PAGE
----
Verdict: Another Amrinder-Sargun-Amberdeep film that will not disappoint you.
When the partition of India happened in 1947, Punjab was the province which was most impacted. The partition was based on district-wise Hindu and Muslim majorities and it displaced millions of people. Since the partition, communal and political tensions are a common part of Indo-Pak border villages. Amberdeep Singh’s Lahoriye does not depict riots, mayhem, and human sufferings instead portrays love between two friends and two couples of these nations. During these harsh times between two warring nations, Lahoriye shouts love and hope. And that’s where the movie scores.
Kikkar Singh (Amrinder Gill) gets a contract to plow land near the Indo-Pak border in Fazilka. He falls in love with Ameera who lives in Punjab, Pakistan. Kikkar decides to go to Pakistan and try his luck. Once he reaches there, Ameera’s brother Najeeb Khan (Yuvraj Hans) helps the couple to unite. Ameera and Kikkar’s parents agree to their marriage. But when Kikkar goes back to Pakistan with his family to get married, the different religions, cultures and political pressures make the marriage a herculean task for the young couple.
Recreating history on celluloid can be as difficult as catching a whale in the deep ocean. The ambiance in the initial reels of Lahoriye is so life-like that the viewer is immediately transported to the pre-independence era when the seeds of partition were sown. All the characters seem straight out of life. The Hindu-Muslim divide, the helplessness of aged people of not being able to go back to their original homes, the bond between the lead couple, right to the traditions, rituals, and beliefs of that epoch; seldom has the relationship between characters of India and Pakistan been depicted with such precision.
Amberdeep Singh writes and directs a difficult story for his big screen debut. Fortunately, he gets it right on almost all fronts, barring a few aspects. With ease, he succeeds in making the viewer believe that love can happen between two people who have never spoken to each other. The protagonists just see each other from a fair distance at the border and not once do you feel that love is being forced into the story. Although the film is about love between a Sikh boy from India and a Muslim girl from Pakistan, not once does the narrative take a stand against any community or religion. Also, thankfully, there's no Pak bashing this time around. Lahoriye proves that not only is Amberdeep an accomplished story writer, but also an exceptional storyteller. The climax scene where the grandfather from Pakistan visits his Haveli and reunites with his friend from India after 70 years is sensitively executed and shows the exuberance of this young director.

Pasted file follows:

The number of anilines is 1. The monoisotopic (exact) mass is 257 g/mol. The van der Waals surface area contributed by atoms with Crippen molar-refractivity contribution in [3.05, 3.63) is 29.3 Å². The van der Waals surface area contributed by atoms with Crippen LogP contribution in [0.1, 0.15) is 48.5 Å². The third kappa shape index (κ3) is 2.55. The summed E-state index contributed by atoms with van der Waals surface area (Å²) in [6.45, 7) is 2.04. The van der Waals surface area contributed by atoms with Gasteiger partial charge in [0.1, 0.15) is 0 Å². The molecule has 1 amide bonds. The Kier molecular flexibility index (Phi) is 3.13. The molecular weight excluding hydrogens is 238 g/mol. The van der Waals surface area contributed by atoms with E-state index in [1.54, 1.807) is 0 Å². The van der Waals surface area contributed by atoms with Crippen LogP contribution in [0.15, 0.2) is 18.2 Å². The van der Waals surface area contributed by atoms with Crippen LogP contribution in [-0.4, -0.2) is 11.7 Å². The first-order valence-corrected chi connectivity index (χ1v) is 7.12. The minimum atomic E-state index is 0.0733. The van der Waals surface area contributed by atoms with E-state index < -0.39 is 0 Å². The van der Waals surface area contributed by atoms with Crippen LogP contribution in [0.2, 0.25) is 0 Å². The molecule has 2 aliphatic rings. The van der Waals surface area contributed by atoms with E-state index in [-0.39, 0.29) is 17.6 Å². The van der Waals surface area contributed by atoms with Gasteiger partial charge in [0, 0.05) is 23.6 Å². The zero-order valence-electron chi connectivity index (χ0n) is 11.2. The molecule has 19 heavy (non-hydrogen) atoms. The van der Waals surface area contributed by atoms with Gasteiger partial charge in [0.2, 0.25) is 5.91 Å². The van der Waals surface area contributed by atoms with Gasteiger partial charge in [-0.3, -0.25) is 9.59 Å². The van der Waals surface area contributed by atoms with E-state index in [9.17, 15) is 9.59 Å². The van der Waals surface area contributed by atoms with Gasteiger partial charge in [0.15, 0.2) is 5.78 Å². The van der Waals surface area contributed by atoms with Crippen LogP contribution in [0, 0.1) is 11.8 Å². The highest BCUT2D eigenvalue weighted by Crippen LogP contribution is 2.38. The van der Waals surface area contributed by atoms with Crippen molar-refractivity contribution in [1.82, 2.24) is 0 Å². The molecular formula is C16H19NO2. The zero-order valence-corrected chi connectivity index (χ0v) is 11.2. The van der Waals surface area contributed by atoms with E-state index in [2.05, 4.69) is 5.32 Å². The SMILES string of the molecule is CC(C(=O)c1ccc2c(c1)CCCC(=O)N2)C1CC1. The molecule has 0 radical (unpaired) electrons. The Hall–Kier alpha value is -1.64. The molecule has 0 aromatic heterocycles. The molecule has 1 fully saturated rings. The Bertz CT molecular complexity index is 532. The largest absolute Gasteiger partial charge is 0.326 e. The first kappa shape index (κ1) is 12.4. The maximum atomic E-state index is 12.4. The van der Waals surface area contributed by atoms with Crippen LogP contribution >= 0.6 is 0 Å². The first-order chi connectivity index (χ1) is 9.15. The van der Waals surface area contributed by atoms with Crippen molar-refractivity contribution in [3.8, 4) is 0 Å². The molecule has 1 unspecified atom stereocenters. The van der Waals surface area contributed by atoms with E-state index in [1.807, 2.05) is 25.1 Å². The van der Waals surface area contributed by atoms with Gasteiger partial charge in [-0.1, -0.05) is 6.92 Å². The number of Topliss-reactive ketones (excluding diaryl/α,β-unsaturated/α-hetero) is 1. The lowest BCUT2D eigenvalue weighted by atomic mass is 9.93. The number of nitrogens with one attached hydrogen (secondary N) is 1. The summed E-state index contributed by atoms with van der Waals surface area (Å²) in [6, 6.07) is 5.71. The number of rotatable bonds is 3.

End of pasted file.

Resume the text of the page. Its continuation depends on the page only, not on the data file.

Lahoriye slips intermittently during the first half when not much is happening in the story and deleting a few sequences would only sharpen the narrative. Also, the pace of the film drops before the pre-climax, when the marriage ceremony is about to get solemnized. However, the climax, the culmination of the saga, is the best part of the enterprise. The finale is apt and emotional by nature and perfect in the context of the story.
Performance-wise, Lahoriye rests on two strong shoulders, Amrinder Gill and Sargun Mehta. The couple has earlier starred together in immensely likable films like Angrej and Love Punjab. Although, as a film, Lahoriye is not at par with their earlier works together, their performances are supreme. Amrinder Gill is outstanding in a role that seems tailor-made for him. He depicts the role of Kikkar Singh with utmost simplicity and sincerity. Sargun transforms into Ameera with such correctness that it's impossible to believe that it's an actress portraying a part. She is absolutely believable as a Pakistani girl. Yuvraj Hans is first-rate, making you realize that here's a reservoir of talent that needs to be tapped. Nimrat Khaira makes a decent debut and delivers a controlled, subdued and likable performance.
Music (Jatinder Shah) is mellifluous; it gels well with the theme of the movie. 'Akhar' is the pick of the lot, more so because of its rich lyrical value. ‘Paani Ravi da’ is infectious. Cinematography (Sandeep Patil) is top notch.
Why You Should Watch This Movie:
On the whole, Lahoriye caters more to the audience who believe in the concept of ‘love knows no boundaries’. Watch it for the entertaining performance of Amrinder Gill and sublime act of Sargun Mehta. Despite the shortcomings, the fact cannot be denied that Lahoriye is a film worth watching!
-By Gurlove Singh